Take a look at the beta version of dw.com. We're not done yet! Your opinion can help us make it better.
Experts agree that the chemical weapons attack in the Syrian capital of Damascus could not have happened the way the US government contends. Meanwhile, the planned destruction of the weapons has been delayed.
In the early hours of August 21, 2013, rebel-controlled areas of the Syrian capital Damascus were attacked with chemical weapons. Not long afterwards, videos, photos, and eyewitness accounts appeared on the Internet, and experts examining the symptoms concluded quickly that the nerve agent Sarin was used to kill and injure hundreds of people. According to the US government, 1,429 people were killed, including 426 children.
Nine days later, US Secretary of State John Kerry accused Syrian government troops of having committed a war crime. Speaking at a press conference, he presented a map of Damascus showing which areas were government-controlled, and which were controlled by rebels. He then went on to appear before a Senate hearing in Washington on September 3, and said, "We are certain that none of the opposition has the weapons or capacity to effect a strike of this scale, particularly from the heart of regime territory."
No attack from government quarters
This statement has now come under fire. In a 23-page report, two US experts from the Massachusetts Institute of Technology (MIT) concluded that the attack could not have originated from "the heart" of the regime-controlled area.
In detail, the former United Nations weapons inspector Richard Lloyd and national security expert Theodore A. Postol explained that the rockets were much too short-range to have been fired from the center of the government-controlled areas. The "heart" of Damascus, they said, is between five and ten kilometers from the scene of the strike, while the missiles in question could only have flown two kilometers.
The reason for this unusually short range was that the attackers attached Sarin canisters on the rockets which impaired their ability to fly. This, the MIT experts say, would have curtailed their range from 20 kilometers to just two.
This finding is not entirely new. A month ago, UN weapons inspector Ake Sellström also questioned the US version of the atrocity, having already come to the conclusion that the range of the missiles was much shorter than had previously been assumed. "We don't know the weight, or a few other factors, but two kilometers is a good estimate," Sellström told a press conference.
Having read the MIT study, former German army General Egon Ramms is equally certain that the rockets could not have flown very far. "I would assume that the range is much shorter than could initially be reached with these rocket launchers, because of the adjustments that were made," he told DW.
Explain the errors
But both Ramms and the MIT scientists agree that this does not necessarily mean that the attack was not carried out by government troops.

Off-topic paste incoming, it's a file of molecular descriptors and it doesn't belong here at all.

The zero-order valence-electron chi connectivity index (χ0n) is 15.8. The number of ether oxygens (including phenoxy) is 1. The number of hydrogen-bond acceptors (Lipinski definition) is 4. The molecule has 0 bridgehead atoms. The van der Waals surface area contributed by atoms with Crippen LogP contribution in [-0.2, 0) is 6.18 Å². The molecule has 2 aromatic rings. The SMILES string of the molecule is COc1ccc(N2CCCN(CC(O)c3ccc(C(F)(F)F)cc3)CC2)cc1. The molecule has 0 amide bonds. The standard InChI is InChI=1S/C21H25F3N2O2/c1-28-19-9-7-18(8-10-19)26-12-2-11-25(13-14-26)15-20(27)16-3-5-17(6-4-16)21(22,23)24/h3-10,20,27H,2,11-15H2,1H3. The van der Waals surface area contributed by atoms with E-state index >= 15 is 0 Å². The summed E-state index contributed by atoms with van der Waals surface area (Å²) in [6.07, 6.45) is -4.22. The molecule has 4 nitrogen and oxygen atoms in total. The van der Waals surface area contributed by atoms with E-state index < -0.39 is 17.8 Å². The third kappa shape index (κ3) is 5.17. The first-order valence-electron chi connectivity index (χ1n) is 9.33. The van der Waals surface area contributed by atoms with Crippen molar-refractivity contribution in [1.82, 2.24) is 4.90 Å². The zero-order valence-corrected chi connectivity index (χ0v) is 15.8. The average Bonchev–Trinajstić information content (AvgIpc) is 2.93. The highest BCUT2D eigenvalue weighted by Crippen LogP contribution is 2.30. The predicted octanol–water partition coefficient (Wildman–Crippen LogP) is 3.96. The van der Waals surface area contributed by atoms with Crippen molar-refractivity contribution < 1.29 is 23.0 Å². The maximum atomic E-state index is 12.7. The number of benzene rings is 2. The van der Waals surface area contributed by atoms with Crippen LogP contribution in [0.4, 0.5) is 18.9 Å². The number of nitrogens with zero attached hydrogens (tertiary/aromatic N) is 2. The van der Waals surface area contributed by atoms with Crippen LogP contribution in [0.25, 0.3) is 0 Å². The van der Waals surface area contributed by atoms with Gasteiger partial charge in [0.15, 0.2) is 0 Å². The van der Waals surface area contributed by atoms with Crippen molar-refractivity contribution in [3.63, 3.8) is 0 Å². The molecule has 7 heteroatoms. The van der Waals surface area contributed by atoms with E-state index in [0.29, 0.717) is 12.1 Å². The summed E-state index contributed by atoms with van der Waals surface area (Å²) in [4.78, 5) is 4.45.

The puzzle is much more why the US government has once again presented the public with questionable intelligence, following the secret service debacle surrounding Iraq's phantom weapons of mass destruction in 2003.
"Whatever the reasons for the egregious errors in the intelligence, the source of these errors needs to be explained," Lloyd and Postol concluded in the paper.
"If you're dealing with intelligence agencies you should always rely on the two-source method," said Ramms. "If you don't have a second source you should be careful with the information."
But Ramms emphasizes that the international community increased the pressure on Syria following the chemical attack in August, which led to President Bashar al-Assad's decision to sign the international Chemical Weapons Convention.
By the end of June this year, around 1,000 tons of chemicals are due to be destroyed at sea on the US ship "Cape Ray." Britain and Germany are also involved in destroying the chemical weapons, while Norway, Denmark, Russia, China, and Britain have sent warships as protection.
But the process has stalled. Up until now, only a few tons of chemical weapons components have been brought to the Syrian port of Latakia for shipping. According to the Organization for the Prohibition of Chemical Weapons (OPCW), delays have been caused by fighting, bureaucracy and bad weather.
A municipal Italian politician is also causing problems. The Cape Ray is not itself traveling to Syria; instead, the chemicals are being transported by two freighters from Denmark and Norway, which can only happen at the start of February at the earliest. The Italian government wants to make the southern port of Gioia Tauro available, but local authorities there are resisting.
Local Mayor Renato Bellofiore has complained that the government in Rome did not inform him of the offer in advance. "Panic is spreading among the people," he says. Meanwhile, the mayor of the neighboring town of San Ferdinando has even proposed closing the area by edict and so preventing the transfer of the chemical weapons.